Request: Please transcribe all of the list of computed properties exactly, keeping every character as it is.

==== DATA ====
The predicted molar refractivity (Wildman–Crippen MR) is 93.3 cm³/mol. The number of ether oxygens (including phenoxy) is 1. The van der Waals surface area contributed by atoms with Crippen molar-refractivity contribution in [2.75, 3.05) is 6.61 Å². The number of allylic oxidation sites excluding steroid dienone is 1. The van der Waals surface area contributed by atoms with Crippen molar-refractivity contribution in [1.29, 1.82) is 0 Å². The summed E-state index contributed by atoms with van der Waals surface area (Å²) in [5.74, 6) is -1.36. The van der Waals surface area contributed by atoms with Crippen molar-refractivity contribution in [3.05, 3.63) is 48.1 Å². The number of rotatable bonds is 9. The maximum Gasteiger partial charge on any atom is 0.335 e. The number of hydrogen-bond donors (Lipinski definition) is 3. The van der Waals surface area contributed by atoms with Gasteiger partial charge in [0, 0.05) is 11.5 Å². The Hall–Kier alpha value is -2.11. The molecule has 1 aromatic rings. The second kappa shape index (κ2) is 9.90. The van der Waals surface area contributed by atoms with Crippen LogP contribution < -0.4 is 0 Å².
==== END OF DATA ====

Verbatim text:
The predicted molar refractivity (Wildman–Crippen MR) is 93.3 cm³/mol. The number of ether oxygens (including phenoxy) is 1. The van der Waals surface area contributed by atoms with Crippen molar-refractivity contribution in [2.75, 3.05) is 6.61 Å². The number of allylic oxidation sites excluding steroid dienone is 1. The van der Waals surface area contributed by atoms with Crippen molar-refractivity contribution in [1.29, 1.82) is 0 Å². The summed E-state index contributed by atoms with van der Waals surface area (Å²) in [5.74, 6) is -1.36. The van der Waals surface area contributed by atoms with Crippen molar-refractivity contribution in [3.05, 3.63) is 48.1 Å². The number of rotatable bonds is 9. The maximum Gasteiger partial charge on any atom is 0.335 e. The number of hydrogen-bond donors (Lipinski definition) is 3. The van der Waals surface area contributed by atoms with Gasteiger partial charge in [0, 0.05) is 11.5 Å². The Hall–Kier alpha value is -2.11. The molecule has 1 aromatic rings. The second kappa shape index (κ2) is 9.90. The van der Waals surface area contributed by atoms with Crippen LogP contribution < -0.4 is 0 Å².